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Bulllee

Posts: 67   +43
Gaming for $500 is a real stretch. For people with super-tight budgets those in the first place should never consider in purchasing 'risky product keys' for Windows 10 and with most of those coming from China. Yes the price sounds good but 75% of the time there are registration problems and no direct Microsoft support will ever be made available. Simply Bill Gates did not get your business and to be sure I am not a friend of Bill Gates and company. There is no such thing with a 'grey-market-key' for a quick phone call to the Microsoft's support to activate the key and once done you'll be good to go. Microsoft reading the key will know in a heartbeat where you are coming from. Then transferring your Chinese OS validation to another new PC in the future is a sticky point as well! End result: For the less fortunate man on the street taking a hit even for $30-plus is a big deal. Was glad to see that 'Pre-build' ideas were out and that DIY was recommened. Most and especially USA branded pre-builds come with upwards of 35%-40% markup considering that the botique shops reap big discounts on the hardware side alone. Further they are not proffering the most up-to-date & cutting-edge hardware and building-choices. Technology simply moves too fast and their older stock needs depleting first. In that option #1 has merit as most of the newer processors with integrated graphics work just fine for casual gaming. It's even more than good enough for most Adobe programs. Saving Money: Many of us and the less privileged like me more frequently than not shop 'Amazon Warehouse' for used and returned electronics, but do forgo any of the special ready to go out of the box HP/Dell (Black Friday deals) since they are all propiatary hardware based with no system repair or upgrade future.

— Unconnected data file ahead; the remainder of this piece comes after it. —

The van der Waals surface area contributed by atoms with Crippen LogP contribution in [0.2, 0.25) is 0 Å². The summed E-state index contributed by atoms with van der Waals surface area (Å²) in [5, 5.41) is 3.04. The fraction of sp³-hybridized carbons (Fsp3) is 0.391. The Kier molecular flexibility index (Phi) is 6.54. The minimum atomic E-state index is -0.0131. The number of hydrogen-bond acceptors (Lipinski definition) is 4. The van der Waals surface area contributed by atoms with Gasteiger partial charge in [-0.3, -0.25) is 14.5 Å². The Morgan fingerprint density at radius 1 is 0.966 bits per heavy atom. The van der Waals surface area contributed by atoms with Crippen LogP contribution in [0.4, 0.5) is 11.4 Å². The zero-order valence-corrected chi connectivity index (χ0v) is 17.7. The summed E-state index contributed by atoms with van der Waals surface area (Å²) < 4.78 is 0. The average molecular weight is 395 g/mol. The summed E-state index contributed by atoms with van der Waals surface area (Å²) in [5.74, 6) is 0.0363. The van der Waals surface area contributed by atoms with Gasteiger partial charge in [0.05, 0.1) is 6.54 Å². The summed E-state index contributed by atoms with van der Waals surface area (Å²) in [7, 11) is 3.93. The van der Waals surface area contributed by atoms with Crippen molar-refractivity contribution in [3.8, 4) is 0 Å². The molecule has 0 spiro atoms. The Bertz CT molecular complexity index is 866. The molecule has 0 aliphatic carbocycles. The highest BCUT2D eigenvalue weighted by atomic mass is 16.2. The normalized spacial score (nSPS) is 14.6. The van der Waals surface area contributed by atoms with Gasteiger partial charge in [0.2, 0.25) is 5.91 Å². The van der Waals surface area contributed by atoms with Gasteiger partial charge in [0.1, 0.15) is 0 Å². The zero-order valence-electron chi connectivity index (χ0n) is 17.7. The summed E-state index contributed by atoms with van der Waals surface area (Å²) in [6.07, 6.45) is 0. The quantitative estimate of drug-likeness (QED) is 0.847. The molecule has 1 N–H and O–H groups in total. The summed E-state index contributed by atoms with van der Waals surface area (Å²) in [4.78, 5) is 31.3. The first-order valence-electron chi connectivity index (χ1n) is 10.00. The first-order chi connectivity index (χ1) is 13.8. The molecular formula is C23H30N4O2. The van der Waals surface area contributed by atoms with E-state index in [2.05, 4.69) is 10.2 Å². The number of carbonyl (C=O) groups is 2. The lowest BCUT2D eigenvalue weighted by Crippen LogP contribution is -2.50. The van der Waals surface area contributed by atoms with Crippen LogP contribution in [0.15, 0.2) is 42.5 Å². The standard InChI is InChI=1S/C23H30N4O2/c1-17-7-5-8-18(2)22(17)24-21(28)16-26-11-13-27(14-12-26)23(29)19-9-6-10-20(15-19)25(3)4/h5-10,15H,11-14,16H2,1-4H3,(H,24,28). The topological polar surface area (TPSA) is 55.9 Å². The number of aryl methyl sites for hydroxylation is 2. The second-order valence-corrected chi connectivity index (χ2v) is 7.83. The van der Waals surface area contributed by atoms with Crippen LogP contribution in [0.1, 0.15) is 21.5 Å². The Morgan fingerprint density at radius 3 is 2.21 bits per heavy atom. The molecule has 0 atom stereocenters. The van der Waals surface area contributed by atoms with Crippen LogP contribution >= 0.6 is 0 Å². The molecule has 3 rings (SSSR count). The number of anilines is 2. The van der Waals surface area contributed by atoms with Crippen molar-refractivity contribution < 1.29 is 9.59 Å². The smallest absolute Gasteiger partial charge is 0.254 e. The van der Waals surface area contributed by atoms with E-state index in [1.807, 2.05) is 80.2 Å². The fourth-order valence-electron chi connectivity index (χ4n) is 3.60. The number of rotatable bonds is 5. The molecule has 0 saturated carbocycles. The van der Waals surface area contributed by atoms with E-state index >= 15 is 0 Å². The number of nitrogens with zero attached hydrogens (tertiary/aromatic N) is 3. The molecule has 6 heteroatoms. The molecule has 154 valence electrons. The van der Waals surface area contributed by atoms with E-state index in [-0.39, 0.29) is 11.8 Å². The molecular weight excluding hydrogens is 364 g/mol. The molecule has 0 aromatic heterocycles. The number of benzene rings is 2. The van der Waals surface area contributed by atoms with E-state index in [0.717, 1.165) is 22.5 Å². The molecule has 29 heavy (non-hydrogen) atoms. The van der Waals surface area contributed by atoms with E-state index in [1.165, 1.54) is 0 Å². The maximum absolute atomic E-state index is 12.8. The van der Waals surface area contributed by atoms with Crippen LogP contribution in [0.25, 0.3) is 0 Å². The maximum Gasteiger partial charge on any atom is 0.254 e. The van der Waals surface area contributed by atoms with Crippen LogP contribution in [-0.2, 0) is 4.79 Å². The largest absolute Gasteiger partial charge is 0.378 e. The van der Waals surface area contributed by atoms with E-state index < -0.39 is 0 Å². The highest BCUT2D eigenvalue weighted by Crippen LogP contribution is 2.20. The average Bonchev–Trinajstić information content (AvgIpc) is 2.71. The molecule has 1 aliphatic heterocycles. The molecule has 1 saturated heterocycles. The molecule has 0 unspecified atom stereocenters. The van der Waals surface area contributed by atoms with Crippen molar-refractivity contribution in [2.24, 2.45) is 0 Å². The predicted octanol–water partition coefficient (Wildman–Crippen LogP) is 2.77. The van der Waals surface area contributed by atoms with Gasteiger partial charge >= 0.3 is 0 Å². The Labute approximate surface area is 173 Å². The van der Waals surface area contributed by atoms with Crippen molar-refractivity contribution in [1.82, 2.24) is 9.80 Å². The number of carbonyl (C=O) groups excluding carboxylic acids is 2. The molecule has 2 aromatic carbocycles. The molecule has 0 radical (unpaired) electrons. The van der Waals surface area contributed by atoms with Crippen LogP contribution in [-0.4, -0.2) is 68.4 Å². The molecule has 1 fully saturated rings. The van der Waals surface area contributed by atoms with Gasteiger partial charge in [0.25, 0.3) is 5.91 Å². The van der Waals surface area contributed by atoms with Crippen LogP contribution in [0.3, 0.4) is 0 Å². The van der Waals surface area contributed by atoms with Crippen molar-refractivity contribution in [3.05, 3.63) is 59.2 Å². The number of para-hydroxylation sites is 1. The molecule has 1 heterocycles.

Well I'll dip my hardware in a deep bowl of soya sauce and get on with then.
 
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Gaming for $500 is a real stretch. For people with super-tight budgets those in the first place should never consider in purchasing 'risky product keys' for Windows 10 and with most of those coming from China. Yes the price sounds good but 75% of the time there are registration problems and no direct Microsoft support will ever be made available. Simply Bill Gates did not get your business and to be sure I am not a friend of Bill Gates and company. There is no such thing with a 'grey-market-key' for a quick phone call to the Microsoft's support to activate the key and once done you'll be good to go. Microsoft reading the key will know in a heartbeat where you are coming from. Then transferring your Chinese OS validation to another new PC in the future is a sticky point as well! End result: For the less fortunate man on the street taking a hit even for $30-plus is a big deal. Was glad to see that 'Pre-build' ideas were out and that DIY was recommened. Most and especially USA branded pre-builds come with upwards of 35%-40% markup considering that the botique shops reap big discounts on the hardware side alone. Further they are not proffering the most up-to-date & cutting-edge hardware and building-choices. Technology simply moves too fast and their older stock needs depleting first. In that option #1 has merit as most of the newer processors with integrated graphics work just fine for casual gaming. It's even more than good enough for most Adobe programs. Saving Money: Many of us and the less privileged like me more frequently than not shop 'Amazon Warehouse' for used and returned electronics, but do forgo any of the special ready to go out of the box HP/Dell (Black Friday deals) since they are all propiatary hardware based with no system repair or upgrade future.